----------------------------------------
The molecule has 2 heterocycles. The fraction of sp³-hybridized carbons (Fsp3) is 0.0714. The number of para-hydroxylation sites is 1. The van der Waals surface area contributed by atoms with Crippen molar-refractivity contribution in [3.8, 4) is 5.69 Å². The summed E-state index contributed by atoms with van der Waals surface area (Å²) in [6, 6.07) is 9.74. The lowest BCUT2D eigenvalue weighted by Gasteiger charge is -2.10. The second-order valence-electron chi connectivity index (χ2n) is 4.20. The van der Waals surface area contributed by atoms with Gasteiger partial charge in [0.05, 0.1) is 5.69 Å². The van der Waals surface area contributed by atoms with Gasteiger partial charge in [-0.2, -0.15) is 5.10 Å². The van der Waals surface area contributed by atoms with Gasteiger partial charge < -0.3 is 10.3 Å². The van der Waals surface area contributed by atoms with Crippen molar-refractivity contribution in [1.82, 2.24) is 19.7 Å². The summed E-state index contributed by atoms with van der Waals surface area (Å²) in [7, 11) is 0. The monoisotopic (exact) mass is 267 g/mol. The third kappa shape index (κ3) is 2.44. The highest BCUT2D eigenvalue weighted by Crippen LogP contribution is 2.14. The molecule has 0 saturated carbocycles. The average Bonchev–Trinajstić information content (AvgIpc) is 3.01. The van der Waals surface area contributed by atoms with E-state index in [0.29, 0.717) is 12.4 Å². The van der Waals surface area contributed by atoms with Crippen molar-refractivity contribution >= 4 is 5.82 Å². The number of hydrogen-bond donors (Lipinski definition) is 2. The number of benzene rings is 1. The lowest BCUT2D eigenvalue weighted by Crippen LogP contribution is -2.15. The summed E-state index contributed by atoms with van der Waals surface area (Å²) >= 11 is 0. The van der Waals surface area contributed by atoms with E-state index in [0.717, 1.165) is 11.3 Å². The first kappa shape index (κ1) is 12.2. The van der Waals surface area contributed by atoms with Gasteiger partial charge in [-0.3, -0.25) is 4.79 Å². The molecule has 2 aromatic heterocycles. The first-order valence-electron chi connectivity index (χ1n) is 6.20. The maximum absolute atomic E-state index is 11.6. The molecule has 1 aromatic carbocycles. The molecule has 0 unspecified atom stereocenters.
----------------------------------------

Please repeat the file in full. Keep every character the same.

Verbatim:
The molecule has 2 heterocycles. The fraction of sp³-hybridized carbons (Fsp3) is 0.0714. The number of para-hydroxylation sites is 1. The van der Waals surface area contributed by atoms with Crippen molar-refractivity contribution in [3.8, 4) is 5.69 Å². The summed E-state index contributed by atoms with van der Waals surface area (Å²) in [6, 6.07) is 9.74. The lowest BCUT2D eigenvalue weighted by Gasteiger charge is -2.10. The second-order valence-electron chi connectivity index (χ2n) is 4.20. The van der Waals surface area contributed by atoms with Gasteiger partial charge in [0.05, 0.1) is 5.69 Å². The van der Waals surface area contributed by atoms with Gasteiger partial charge in [-0.2, -0.15) is 5.10 Å². The van der Waals surface area contributed by atoms with Gasteiger partial charge < -0.3 is 10.3 Å². The van der Waals surface area contributed by atoms with Crippen molar-refractivity contribution in [1.82, 2.24) is 19.7 Å². The summed E-state index contributed by atoms with van der Waals surface area (Å²) in [7, 11) is 0. The monoisotopic (exact) mass is 267 g/mol. The third kappa shape index (κ3) is 2.44. The highest BCUT2D eigenvalue weighted by Crippen LogP contribution is 2.14. The molecule has 0 saturated carbocycles. The average Bonchev–Trinajstić information content (AvgIpc) is 3.01. The van der Waals surface area contributed by atoms with E-state index in [0.29, 0.717) is 12.4 Å². The van der Waals surface area contributed by atoms with Crippen molar-refractivity contribution >= 4 is 5.82 Å². The number of hydrogen-bond donors (Lipinski definition) is 2. The number of benzene rings is 1. The lowest BCUT2D eigenvalue weighted by Crippen LogP contribution is -2.15. The summed E-state index contributed by atoms with van der Waals surface area (Å²) >= 11 is 0. The van der Waals surface area contributed by atoms with E-state index in [0.717, 1.165) is 11.3 Å². The first kappa shape index (κ1) is 12.2. The van der Waals surface area contributed by atoms with Gasteiger partial charge in [-0.3, -0.25) is 4.79 Å². The molecule has 2 aromatic heterocycles. The first-order valence-electron chi connectivity index (χ1n) is 6.20. The maximum absolute atomic E-state index is 11.6. The molecule has 1 aromatic carbocycles. The molecule has 0 unspecified atom stereocenters.